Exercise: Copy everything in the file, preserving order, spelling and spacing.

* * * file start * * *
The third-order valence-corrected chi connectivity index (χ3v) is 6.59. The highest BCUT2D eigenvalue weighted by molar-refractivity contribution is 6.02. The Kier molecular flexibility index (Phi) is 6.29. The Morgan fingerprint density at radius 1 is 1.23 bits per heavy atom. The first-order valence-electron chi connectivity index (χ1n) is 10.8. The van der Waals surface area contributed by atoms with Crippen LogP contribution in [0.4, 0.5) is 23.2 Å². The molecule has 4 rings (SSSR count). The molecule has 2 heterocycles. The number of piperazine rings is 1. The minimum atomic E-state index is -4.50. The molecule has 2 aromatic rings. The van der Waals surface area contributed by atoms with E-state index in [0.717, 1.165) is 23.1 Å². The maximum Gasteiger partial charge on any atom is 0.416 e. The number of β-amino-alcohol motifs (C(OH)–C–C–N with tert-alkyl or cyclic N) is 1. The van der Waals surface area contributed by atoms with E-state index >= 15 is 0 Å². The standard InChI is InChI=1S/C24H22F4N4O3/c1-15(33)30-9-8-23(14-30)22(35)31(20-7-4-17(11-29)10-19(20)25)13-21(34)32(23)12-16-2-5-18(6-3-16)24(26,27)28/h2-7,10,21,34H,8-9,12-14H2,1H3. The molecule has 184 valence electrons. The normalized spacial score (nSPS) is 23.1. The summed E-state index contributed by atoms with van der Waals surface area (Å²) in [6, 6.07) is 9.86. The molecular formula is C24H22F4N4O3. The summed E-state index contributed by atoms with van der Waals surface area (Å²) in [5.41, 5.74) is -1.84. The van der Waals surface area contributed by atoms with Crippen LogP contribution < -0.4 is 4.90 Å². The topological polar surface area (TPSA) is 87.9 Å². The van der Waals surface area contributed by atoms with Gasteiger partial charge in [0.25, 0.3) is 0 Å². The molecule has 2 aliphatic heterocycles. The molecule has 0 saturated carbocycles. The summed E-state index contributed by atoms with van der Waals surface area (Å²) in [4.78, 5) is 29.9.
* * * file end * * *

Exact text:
The third-order valence-corrected chi connectivity index (χ3v) is 6.59. The highest BCUT2D eigenvalue weighted by molar-refractivity contribution is 6.02. The Kier molecular flexibility index (Phi) is 6.29. The Morgan fingerprint density at radius 1 is 1.23 bits per heavy atom. The first-order valence-electron chi connectivity index (χ1n) is 10.8. The van der Waals surface area contributed by atoms with Crippen LogP contribution in [0.4, 0.5) is 23.2 Å². The molecule has 4 rings (SSSR count). The molecule has 2 heterocycles. The number of piperazine rings is 1. The minimum atomic E-state index is -4.50. The molecule has 2 aromatic rings. The van der Waals surface area contributed by atoms with E-state index in [0.717, 1.165) is 23.1 Å². The maximum Gasteiger partial charge on any atom is 0.416 e. The number of β-amino-alcohol motifs (C(OH)–C–C–N with tert-alkyl or cyclic N) is 1. The van der Waals surface area contributed by atoms with E-state index >= 15 is 0 Å². The standard InChI is InChI=1S/C24H22F4N4O3/c1-15(33)30-9-8-23(14-30)22(35)31(20-7-4-17(11-29)10-19(20)25)13-21(34)32(23)12-16-2-5-18(6-3-16)24(26,27)28/h2-7,10,21,34H,8-9,12-14H2,1H3. The molecule has 184 valence electrons. The normalized spacial score (nSPS) is 23.1. The summed E-state index contributed by atoms with van der Waals surface area (Å²) in [6, 6.07) is 9.86. The molecular formula is C24H22F4N4O3. The summed E-state index contributed by atoms with van der Waals surface area (Å²) in [5.41, 5.74) is -1.84. The van der Waals surface area contributed by atoms with Crippen LogP contribution < -0.4 is 4.90 Å². The topological polar surface area (TPSA) is 87.9 Å². The van der Waals surface area contributed by atoms with Gasteiger partial charge in [0.25, 0.3) is 0 Å². The molecule has 2 aliphatic heterocycles. The molecule has 0 saturated carbocycles. The summed E-state index contributed by atoms with van der Waals surface area (Å²) in [4.78, 5) is 29.9.